“I am the previous commentator whom you quoted. My apologies for the deprecatory tone of some of my remarks, which I regret. I tried to edit my comment after posting it, but found that I could not. I was over-reacting to your last post which seemed to wander pretty far from anything I recognized as self-enquiry, but now I understand your purpose better. The constructive part of my comment, I believe, was the recommendation of the James book, but that doesn't seem to be the focus of your interest right now.Thanks, dude, I appreciate the kind words. No apologies necessary, as your criticism is probably quite valid. I only wish you would be more specific about what you saw in my posts, because that would be really helpful. You have to understand, I'm very much alone out here, with no one around me who practices self-enquiry, and not much chance of traveling to Tiruvanamalai anytime soon, and yeah, kind of going crazy. So I'm just putting it out there as it rattles around and then comes out of my mind. I don't expect any of it to be correct or right. And you don't have to think that it isn't your place to put in your two cents. Believe me, two cents is more than I have, so it could prove mighty valuable to me. You're probably right that we're all just beginners, but some are more beginnerish than others I'm sure. One thing self-enquiry does, I think, is make us realize that we are all equal, that we really are all in this together, and struggling for better or worse with that part of ourselves we all share in common. And it eliminates any sense of worry about being criticized or having failed, because it's obvious we have already done that for endless lifetimes, and it can't really get any worse, so what do we have to lose except some silly sense of self-imagery.
I do think Michael James is making a very serious effort to address the practice of self-enquiry specifically for beginners. But he does not spend a lot of time discussing beginners experiences with the practice, but rather in clarifying and correcting characteristic beginner's misconceptions of the practice, and wrong approaches to it. I think this does at least overlap some of the areas in which you express an interest in your current post. And books are not necessarily merely about "theory" as opposed to "practice". James does indeed get into the theory, but primarily focuses on practice.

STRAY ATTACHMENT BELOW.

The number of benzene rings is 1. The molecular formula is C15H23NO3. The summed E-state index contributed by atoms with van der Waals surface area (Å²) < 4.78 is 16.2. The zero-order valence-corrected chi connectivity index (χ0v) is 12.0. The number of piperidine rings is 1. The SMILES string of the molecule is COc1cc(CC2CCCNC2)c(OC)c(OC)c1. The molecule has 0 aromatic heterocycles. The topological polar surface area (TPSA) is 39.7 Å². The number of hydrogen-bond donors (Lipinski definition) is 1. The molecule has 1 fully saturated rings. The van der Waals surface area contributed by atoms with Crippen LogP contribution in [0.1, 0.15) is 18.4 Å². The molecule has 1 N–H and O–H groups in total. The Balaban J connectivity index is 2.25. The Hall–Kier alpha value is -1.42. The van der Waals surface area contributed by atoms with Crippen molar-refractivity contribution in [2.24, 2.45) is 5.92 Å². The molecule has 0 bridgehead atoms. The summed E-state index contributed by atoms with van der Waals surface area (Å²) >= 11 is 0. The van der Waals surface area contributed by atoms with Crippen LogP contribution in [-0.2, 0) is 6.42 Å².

I suppose we're all "beginners" in this practice, but I have been devoted to this particular path of self-enquiry, inspired by Ramana, for decades now, including several stints in Tiru, acqaintance with Godman, James, and others, etc. But this is not my place to discuss my experience with this practice. This is not a discussion group, but rather a blog which is your stage.
Again my best regards to you and best wishes for your practice. May it be fruitful.”
I appreciate the reference to Michael James' site, but without mentioning any particulars, I don't really know what part of his site you are referring me to, or what issue you noticed that might be addressed there. If you've been practicing self-enquiry for a couple of decades I'm sure you have a lot of wisdom to share with me and others who might be reading this blog, and it would be more than appreciated. Again, have no fear of trespassing on any taboos here. Self-enquiry (as I understand it) means going beyond those things to the core of ourselves, where we are one at heart. So you are not separate from me, nor do you have to act that way. Nor does anyone out there. Just do unto others as you would have them do unto you. I think that's the only operative rule.